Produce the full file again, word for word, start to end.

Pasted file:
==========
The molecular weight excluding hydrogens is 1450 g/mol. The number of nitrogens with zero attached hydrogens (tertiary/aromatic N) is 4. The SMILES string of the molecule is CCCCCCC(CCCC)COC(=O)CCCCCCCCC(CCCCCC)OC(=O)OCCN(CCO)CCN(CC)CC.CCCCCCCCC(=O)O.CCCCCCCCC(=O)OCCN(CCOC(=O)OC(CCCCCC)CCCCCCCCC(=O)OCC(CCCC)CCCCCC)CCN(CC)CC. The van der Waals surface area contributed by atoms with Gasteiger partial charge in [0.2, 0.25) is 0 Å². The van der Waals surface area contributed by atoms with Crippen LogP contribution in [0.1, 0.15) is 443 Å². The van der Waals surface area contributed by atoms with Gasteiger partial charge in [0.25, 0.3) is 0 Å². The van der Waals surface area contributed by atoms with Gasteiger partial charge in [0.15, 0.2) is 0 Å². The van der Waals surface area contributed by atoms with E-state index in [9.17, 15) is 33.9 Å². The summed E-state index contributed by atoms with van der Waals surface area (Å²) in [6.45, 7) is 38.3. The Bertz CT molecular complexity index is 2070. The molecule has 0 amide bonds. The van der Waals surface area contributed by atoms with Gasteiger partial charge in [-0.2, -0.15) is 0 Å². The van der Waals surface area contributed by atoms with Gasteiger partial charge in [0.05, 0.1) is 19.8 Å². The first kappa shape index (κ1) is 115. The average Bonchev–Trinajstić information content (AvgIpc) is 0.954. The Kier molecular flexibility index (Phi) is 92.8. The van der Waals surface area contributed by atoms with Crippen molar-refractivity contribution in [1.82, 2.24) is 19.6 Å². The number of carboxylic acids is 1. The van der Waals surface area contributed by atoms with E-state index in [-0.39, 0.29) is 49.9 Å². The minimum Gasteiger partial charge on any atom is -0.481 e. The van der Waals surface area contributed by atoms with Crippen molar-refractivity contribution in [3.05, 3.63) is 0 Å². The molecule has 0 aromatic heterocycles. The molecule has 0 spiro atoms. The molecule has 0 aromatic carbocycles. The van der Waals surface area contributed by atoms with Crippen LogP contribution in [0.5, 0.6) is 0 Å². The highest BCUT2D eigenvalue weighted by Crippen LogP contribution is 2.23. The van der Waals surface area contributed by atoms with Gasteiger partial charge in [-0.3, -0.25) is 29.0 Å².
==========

The molecular weight excluding hydrogens is 1450 g/mol. The number of nitrogens with zero attached hydrogens (tertiary/aromatic N) is 4. The SMILES string of the molecule is CCCCCCC(CCCC)COC(=O)CCCCCCCCC(CCCCCC)OC(=O)OCCN(CCO)CCN(CC)CC.CCCCCCCCC(=O)O.CCCCCCCCC(=O)OCCN(CCOC(=O)OC(CCCCCC)CCCCCCCCC(=O)OCC(CCCC)CCCCCC)CCN(CC)CC. The van der Waals surface area contributed by atoms with Gasteiger partial charge in [0.2, 0.25) is 0 Å². The van der Waals surface area contributed by atoms with Crippen LogP contribution in [0.1, 0.15) is 443 Å². The van der Waals surface area contributed by atoms with Gasteiger partial charge in [0.25, 0.3) is 0 Å². The van der Waals surface area contributed by atoms with Gasteiger partial charge in [0.15, 0.2) is 0 Å². The van der Waals surface area contributed by atoms with E-state index in [9.17, 15) is 33.9 Å². The summed E-state index contributed by atoms with van der Waals surface area (Å²) in [6.45, 7) is 38.3. The Bertz CT molecular complexity index is 2070. The molecule has 0 amide bonds. The van der Waals surface area contributed by atoms with Gasteiger partial charge in [-0.2, -0.15) is 0 Å². The van der Waals surface area contributed by atoms with Gasteiger partial charge in [0.05, 0.1) is 19.8 Å². The first kappa shape index (κ1) is 115. The average Bonchev–Trinajstić information content (AvgIpc) is 0.954. The Kier molecular flexibility index (Phi) is 92.8. The van der Waals surface area contributed by atoms with Crippen molar-refractivity contribution in [1.82, 2.24) is 19.6 Å². The number of carboxylic acids is 1. The van der Waals surface area contributed by atoms with E-state index in [-0.39, 0.29) is 49.9 Å². The minimum Gasteiger partial charge on any atom is -0.481 e. The van der Waals surface area contributed by atoms with Crippen molar-refractivity contribution in [3.05, 3.63) is 0 Å². The molecule has 0 aromatic heterocycles. The molecule has 0 spiro atoms. The molecule has 0 aromatic carbocycles. The van der Waals surface area contributed by atoms with Crippen LogP contribution in [0.5, 0.6) is 0 Å². The highest BCUT2D eigenvalue weighted by Crippen LogP contribution is 2.23. The van der Waals surface area contributed by atoms with Gasteiger partial charge in [-0.3, -0.25) is 29.0 Å².